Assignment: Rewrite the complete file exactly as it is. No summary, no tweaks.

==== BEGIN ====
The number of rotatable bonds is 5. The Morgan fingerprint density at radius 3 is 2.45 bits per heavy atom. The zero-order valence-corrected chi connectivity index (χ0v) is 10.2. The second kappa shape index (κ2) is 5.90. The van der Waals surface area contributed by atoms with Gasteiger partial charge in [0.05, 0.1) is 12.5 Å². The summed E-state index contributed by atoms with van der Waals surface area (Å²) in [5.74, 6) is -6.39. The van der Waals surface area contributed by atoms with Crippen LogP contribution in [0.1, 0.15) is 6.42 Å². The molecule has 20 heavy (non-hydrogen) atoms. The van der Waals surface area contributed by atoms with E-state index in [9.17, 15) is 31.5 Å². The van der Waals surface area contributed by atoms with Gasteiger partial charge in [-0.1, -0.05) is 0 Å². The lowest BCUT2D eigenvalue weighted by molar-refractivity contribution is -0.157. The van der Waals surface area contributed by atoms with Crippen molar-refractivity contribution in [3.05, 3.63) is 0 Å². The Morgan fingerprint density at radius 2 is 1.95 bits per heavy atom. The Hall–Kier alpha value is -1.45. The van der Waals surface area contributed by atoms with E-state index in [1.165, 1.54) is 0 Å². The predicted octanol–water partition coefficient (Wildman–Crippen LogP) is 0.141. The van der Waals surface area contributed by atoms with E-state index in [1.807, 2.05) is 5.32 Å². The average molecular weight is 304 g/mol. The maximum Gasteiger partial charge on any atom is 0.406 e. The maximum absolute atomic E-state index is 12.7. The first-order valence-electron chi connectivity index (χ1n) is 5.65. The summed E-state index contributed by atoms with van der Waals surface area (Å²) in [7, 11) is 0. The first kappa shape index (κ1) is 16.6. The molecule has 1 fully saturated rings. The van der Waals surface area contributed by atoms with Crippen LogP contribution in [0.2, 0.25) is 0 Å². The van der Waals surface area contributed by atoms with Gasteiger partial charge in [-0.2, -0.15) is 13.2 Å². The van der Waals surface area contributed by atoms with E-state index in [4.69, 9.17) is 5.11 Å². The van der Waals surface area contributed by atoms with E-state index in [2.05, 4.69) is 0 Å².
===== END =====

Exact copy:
The number of rotatable bonds is 5. The Morgan fingerprint density at radius 3 is 2.45 bits per heavy atom. The zero-order valence-corrected chi connectivity index (χ0v) is 10.2. The second kappa shape index (κ2) is 5.90. The van der Waals surface area contributed by atoms with Gasteiger partial charge in [0.05, 0.1) is 12.5 Å². The summed E-state index contributed by atoms with van der Waals surface area (Å²) in [5.74, 6) is -6.39. The van der Waals surface area contributed by atoms with Crippen LogP contribution in [0.1, 0.15) is 6.42 Å². The molecule has 20 heavy (non-hydrogen) atoms. The van der Waals surface area contributed by atoms with E-state index in [9.17, 15) is 31.5 Å². The van der Waals surface area contributed by atoms with Gasteiger partial charge in [-0.1, -0.05) is 0 Å². The lowest BCUT2D eigenvalue weighted by molar-refractivity contribution is -0.157. The van der Waals surface area contributed by atoms with Crippen molar-refractivity contribution in [3.05, 3.63) is 0 Å². The Morgan fingerprint density at radius 2 is 1.95 bits per heavy atom. The Hall–Kier alpha value is -1.45. The van der Waals surface area contributed by atoms with E-state index in [1.165, 1.54) is 0 Å². The predicted octanol–water partition coefficient (Wildman–Crippen LogP) is 0.141. The van der Waals surface area contributed by atoms with E-state index in [1.807, 2.05) is 5.32 Å². The average molecular weight is 304 g/mol. The maximum Gasteiger partial charge on any atom is 0.406 e. The maximum absolute atomic E-state index is 12.7. The first-order valence-electron chi connectivity index (χ1n) is 5.65. The summed E-state index contributed by atoms with van der Waals surface area (Å²) in [7, 11) is 0. The first kappa shape index (κ1) is 16.6. The molecule has 1 fully saturated rings. The van der Waals surface area contributed by atoms with Crippen LogP contribution in [0.2, 0.25) is 0 Å². The van der Waals surface area contributed by atoms with Gasteiger partial charge in [-0.2, -0.15) is 13.2 Å². The van der Waals surface area contributed by atoms with E-state index in [4.69, 9.17) is 5.11 Å². The van der Waals surface area contributed by atoms with E-state index in [2.05, 4.69) is 0 Å².